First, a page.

Summary Review/Orthodontics

Reminder systems during orthodontic treatment

Question: Are reminder systems effective in improving oral hygiene (OH) and adherence to appointments in orthodontic patients?


Data sources

Cochrane Central Register of Controlled Trials (CENTRAL), LILACS, Scopus, Web of Science, Medline and Embase.

Study selection

Human randomised controlled trials evaluating the effectiveness of reminders in orthodontics were included. Interventions including any form of participant reminder compared to a control. There were no limitations in terms of publication year, language or status. Primary outcomes measured were periodontal parameters and rate of attendance. Six secondary outcomes were also measured.

Data extraction and synthesis

Study selection and data extraction were carried out independently by two reviewers, with a third reviewer utilised to resolve disagreements. Authors were also contacted if any further clarification was required with regards to missing data. Risk of bias was assessed using the Cochrane tool. Comparable outcomes were collated and analysed using a random-effects model, with corresponding 95% confidence intervals.


Fourteen parallel randomised controlled trials met the inclusion criteria. Only nine contributed to the meta-analyses, as five were deemed high risk of bias. Of the trials, ten RCTs, six RCTs, five RCTs and four RCTs measured plaque scores, gingival scores, rate of appointment attendance, and the effectiveness of reminder on the development of white spot lesions (WSLs) respectively. Results were grouped into either short term (1-3 months) or long term (>3 months) outcomes. In the short term, gingival condition was healthier in the reminders group (SMD = −0.66 with 95% CI: −0.97 – 0.35) and a statistically significant difference favouring patients receiving reminders was also seen in terms of plaque control (SMD = −0.38 with 95% CI: −0.65 to −0.10). In the long term, similar outcomes were recorded, with a statistically significant SMD for plaque scores and gingival scores when reminders were used (SMD −1.51 with 95% CI: −2.72 to −0.30 and SMD −1.94 with 95% CI: −3.81 to −0.07 respectively). Development of WSLs and risk of failure/cancellation were also lower in the reminder group.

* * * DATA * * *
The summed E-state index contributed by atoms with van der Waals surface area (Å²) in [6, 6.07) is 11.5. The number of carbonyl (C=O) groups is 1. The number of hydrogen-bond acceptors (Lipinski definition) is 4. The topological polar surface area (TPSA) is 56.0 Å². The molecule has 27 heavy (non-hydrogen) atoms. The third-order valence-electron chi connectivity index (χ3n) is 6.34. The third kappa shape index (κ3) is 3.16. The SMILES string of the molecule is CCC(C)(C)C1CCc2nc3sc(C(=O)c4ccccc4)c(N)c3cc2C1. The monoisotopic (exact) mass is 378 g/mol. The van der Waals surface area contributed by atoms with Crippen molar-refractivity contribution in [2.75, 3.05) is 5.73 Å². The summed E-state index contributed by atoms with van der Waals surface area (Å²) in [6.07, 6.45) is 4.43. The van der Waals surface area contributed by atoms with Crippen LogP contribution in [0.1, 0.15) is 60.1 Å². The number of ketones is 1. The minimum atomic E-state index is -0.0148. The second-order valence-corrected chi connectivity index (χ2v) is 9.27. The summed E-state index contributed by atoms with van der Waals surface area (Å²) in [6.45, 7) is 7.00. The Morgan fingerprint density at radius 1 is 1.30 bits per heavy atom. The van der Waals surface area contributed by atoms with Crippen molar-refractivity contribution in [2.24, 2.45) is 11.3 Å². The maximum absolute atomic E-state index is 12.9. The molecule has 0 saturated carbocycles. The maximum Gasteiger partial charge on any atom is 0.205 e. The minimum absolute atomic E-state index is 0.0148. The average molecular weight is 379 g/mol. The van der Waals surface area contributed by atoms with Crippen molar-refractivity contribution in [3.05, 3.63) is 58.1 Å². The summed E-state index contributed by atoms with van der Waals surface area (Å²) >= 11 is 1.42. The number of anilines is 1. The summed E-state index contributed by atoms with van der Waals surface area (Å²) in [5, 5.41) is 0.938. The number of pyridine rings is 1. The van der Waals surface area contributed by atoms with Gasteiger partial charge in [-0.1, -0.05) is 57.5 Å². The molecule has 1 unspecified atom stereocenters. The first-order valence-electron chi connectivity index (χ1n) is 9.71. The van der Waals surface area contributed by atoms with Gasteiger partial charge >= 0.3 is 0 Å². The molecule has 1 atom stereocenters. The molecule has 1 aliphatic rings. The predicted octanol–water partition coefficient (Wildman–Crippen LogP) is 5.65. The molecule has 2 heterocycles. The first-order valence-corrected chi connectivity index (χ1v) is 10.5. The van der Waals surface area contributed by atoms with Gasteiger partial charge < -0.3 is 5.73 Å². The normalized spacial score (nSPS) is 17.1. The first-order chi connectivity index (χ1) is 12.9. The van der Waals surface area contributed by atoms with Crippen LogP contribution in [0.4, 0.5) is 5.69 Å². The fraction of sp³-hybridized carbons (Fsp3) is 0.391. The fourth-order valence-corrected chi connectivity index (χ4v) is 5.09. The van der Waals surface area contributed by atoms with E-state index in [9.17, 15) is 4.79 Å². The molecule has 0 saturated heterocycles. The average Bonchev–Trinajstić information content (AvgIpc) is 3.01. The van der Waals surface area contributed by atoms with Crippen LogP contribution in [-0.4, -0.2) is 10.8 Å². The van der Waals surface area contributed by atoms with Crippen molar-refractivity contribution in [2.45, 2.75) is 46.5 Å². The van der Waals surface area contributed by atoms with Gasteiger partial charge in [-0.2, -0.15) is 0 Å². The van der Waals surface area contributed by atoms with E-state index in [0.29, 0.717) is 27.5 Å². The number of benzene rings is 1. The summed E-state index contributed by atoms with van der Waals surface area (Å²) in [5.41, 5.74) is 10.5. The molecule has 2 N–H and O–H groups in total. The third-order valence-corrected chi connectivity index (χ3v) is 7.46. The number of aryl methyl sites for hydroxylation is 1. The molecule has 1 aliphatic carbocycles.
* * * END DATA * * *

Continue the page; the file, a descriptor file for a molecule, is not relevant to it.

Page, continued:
This systematic review highlights that there is moderate to high quality evidence showing the positive effect of reminders on oral hygiene and appointment adherence in orthodontic patients. The authors suggest further high quality RCTs with longer follow-ups would be beneficial to support the efficacy of this intervention.

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Additional information

Address for correspondence: Hisham Mohammed, Edinburgh Dental Institute, Lauriston Building, Lauriston Pl, Edinburgh EH3 9HA, UK. E-mail:

Mohammed H, Rizk MZ, Wafaie K, Ulhaq A, Almuzian M. Reminders improve oral hygiene and adherence to appointments in orthodontic patients: a systematic review and meta-analysis. Eur J Orthod 2018; doi:10.1093/ejo/cjy045

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Jones, G., Goldsmith, R. & O'Donnell, K. Reminder systems during orthodontic treatment. Evid Based Dent 19, 109–110 (2018).

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